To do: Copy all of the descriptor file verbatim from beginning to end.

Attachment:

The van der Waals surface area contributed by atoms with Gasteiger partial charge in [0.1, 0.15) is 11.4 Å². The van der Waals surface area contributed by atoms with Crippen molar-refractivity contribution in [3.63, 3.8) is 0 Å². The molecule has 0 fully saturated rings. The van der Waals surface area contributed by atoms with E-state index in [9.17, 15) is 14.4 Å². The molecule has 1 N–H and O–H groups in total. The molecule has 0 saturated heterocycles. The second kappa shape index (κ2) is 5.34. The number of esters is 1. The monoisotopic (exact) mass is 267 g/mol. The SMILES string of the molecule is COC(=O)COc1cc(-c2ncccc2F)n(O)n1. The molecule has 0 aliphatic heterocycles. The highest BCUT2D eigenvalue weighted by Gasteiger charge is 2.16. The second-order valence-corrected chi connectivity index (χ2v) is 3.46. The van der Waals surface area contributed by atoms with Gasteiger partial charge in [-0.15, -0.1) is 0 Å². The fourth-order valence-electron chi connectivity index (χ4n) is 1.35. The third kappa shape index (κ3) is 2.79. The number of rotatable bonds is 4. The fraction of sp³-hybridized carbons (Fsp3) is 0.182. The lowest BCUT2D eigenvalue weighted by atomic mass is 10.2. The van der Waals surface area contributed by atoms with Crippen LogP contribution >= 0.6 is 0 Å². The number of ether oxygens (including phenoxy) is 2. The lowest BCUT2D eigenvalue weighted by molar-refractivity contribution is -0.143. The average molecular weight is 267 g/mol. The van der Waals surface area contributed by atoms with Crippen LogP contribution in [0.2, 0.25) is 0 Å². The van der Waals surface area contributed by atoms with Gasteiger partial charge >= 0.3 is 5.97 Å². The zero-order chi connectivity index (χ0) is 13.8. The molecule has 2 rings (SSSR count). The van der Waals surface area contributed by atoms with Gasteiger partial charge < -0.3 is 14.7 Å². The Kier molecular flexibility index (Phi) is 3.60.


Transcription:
The van der Waals surface area contributed by atoms with Gasteiger partial charge in [0.1, 0.15) is 11.4 Å². The van der Waals surface area contributed by atoms with Crippen molar-refractivity contribution in [3.63, 3.8) is 0 Å². The molecule has 0 fully saturated rings. The van der Waals surface area contributed by atoms with E-state index in [9.17, 15) is 14.4 Å². The molecule has 1 N–H and O–H groups in total. The molecule has 0 saturated heterocycles. The second kappa shape index (κ2) is 5.34. The number of esters is 1. The monoisotopic (exact) mass is 267 g/mol. The SMILES string of the molecule is COC(=O)COc1cc(-c2ncccc2F)n(O)n1. The molecule has 0 aliphatic heterocycles. The highest BCUT2D eigenvalue weighted by Gasteiger charge is 2.16. The second-order valence-corrected chi connectivity index (χ2v) is 3.46. The van der Waals surface area contributed by atoms with Gasteiger partial charge in [-0.15, -0.1) is 0 Å². The fourth-order valence-electron chi connectivity index (χ4n) is 1.35. The third kappa shape index (κ3) is 2.79. The number of rotatable bonds is 4. The fraction of sp³-hybridized carbons (Fsp3) is 0.182. The lowest BCUT2D eigenvalue weighted by atomic mass is 10.2. The van der Waals surface area contributed by atoms with Crippen LogP contribution >= 0.6 is 0 Å². The number of ether oxygens (including phenoxy) is 2. The lowest BCUT2D eigenvalue weighted by molar-refractivity contribution is -0.143. The average molecular weight is 267 g/mol. The van der Waals surface area contributed by atoms with Crippen LogP contribution in [0.2, 0.25) is 0 Å². The van der Waals surface area contributed by atoms with Gasteiger partial charge >= 0.3 is 5.97 Å². The zero-order chi connectivity index (χ0) is 13.8. The molecule has 2 rings (SSSR count). The van der Waals surface area contributed by atoms with Gasteiger partial charge < -0.3 is 14.7 Å². The Kier molecular flexibility index (Phi) is 3.60.